3. Did you apply the law from the library to the facts in the file?
Your analysis is worth the majority of the points. First, check whether you included the facts highlighted in the point sheet that you should have extracted from the file. At the end of the day, these are the most important facts! For example, in the case of In re Harrison, your analysis at the very least should include how much Harrison purchased the land for, his intended use for the land, how much profit he expected to make if he developed the land, his monetary losses if the land remained undeveloped, etc.
Second, confirm you analyzed these facts correctly (e.g., an analysis of a plaintiff’s investment-backed expectations is irrelevant to a total regulatory taking analysis).
Third, award yourself points if you took the time to distinguish the facts of the cases in the library, if provided, with the facts that you extracted from the file. Distinguishing the facts will help you boost your score to a 5 or 6. The Point Sheet cites the key facts from the cases that could have been included in your analysis.
4. Did you arrive at the correct conclusion?
If you arrived at the same conclusion as the Point Sheet, that’s great! But do not be disheartened if you reached a differing conclusion. As you read through the Point Sheet, the Examiners note when award points for a well reasoned, albeit differing, conclusion. For example, with respect to the total regulatory taking analysis in In re Harrison, the Examiners explained: “Those examinees who conclude that a value of a few hundred dollars per acre is only a “token” value for which compensation is required may also receive credit if they apply the Newpark factors and distinguish Newpark and Lucas.”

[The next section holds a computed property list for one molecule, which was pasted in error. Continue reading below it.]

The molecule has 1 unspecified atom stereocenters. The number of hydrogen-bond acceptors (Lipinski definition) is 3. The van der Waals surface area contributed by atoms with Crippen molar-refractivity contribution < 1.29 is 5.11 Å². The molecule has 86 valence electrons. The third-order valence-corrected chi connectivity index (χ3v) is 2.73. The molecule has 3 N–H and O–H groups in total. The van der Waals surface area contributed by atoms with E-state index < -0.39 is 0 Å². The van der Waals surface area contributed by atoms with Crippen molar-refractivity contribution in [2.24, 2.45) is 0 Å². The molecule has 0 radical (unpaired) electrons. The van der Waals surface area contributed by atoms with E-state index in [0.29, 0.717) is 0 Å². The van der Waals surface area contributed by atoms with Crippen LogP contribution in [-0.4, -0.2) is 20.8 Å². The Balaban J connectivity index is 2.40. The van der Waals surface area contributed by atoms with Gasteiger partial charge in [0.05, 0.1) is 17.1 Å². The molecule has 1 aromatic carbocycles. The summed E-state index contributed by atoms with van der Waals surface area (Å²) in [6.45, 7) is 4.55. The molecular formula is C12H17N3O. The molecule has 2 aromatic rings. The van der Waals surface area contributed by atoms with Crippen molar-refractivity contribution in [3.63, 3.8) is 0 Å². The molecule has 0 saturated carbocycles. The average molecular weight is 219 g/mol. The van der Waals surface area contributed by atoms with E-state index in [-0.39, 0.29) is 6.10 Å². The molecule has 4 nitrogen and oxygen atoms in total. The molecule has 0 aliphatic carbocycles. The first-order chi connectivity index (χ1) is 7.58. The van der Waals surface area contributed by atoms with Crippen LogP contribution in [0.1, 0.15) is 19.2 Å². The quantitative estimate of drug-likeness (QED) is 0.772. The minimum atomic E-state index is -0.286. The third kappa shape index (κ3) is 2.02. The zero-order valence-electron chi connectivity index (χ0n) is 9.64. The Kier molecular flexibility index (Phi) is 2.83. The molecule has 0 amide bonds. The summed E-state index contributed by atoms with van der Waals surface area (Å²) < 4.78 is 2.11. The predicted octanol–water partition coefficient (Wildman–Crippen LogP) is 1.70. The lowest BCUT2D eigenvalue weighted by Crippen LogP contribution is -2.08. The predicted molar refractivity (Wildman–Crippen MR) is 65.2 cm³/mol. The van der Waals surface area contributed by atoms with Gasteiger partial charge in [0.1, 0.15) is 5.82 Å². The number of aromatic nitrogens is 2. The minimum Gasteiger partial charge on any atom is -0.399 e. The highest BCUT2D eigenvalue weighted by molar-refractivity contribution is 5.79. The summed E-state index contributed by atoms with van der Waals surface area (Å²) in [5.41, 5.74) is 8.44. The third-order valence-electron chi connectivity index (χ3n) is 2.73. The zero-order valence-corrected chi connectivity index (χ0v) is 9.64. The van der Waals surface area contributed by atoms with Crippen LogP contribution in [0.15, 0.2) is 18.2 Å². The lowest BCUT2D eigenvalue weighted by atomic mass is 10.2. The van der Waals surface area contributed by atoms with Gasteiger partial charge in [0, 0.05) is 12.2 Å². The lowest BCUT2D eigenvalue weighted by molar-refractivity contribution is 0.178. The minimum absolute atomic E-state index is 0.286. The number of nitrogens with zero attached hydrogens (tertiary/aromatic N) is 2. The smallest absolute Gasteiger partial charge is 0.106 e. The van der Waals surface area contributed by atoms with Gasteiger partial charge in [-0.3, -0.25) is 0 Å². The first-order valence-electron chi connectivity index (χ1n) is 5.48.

5. Did you organize your answer well?
Many MPTs provide organizing instructions for your answer, including, for example, whether to include a “statement of facts.” See whether you followed instructions so your answer was coherent, concise and well organized. Was your answer in easy to read paragraphs? Did you use headings? Did you format your answer to look like a memo, brief, letter, etc.? To get an idea of how to organize your answer for an MPT assigned from July 2011 onwards, take some time to read high-scoring student answers on the Georgia Bar Admissions website. If you’d rather not spend a lot of time searching for answers online, you can purchase our MPT books here.
6. Did you struggle with timing?
Be honest with yourself when you make this assessment. Your answer should reflect any timing issues. Still, keep a list of how long it takes you to complete each MPT. Did it take you an extra five minutes? Did it take you an extra 30 minutes? If you have timing issues, address them from the very beginning. That way, you can complete your answer within 90 minutes on exam day!
We hope this post helps you to self-grade your practice MPT! If you follow these tips for self-grading you will know exactly what issues you need to work on to improve your MPT score!
Christine, one of our bar exam tutors, wrote this post. Christine has passed three bar exams, including California, New York, and New Jersey. She also scored in the 95th percentile on the MBE, and specializes in helping students raise their MPT scores.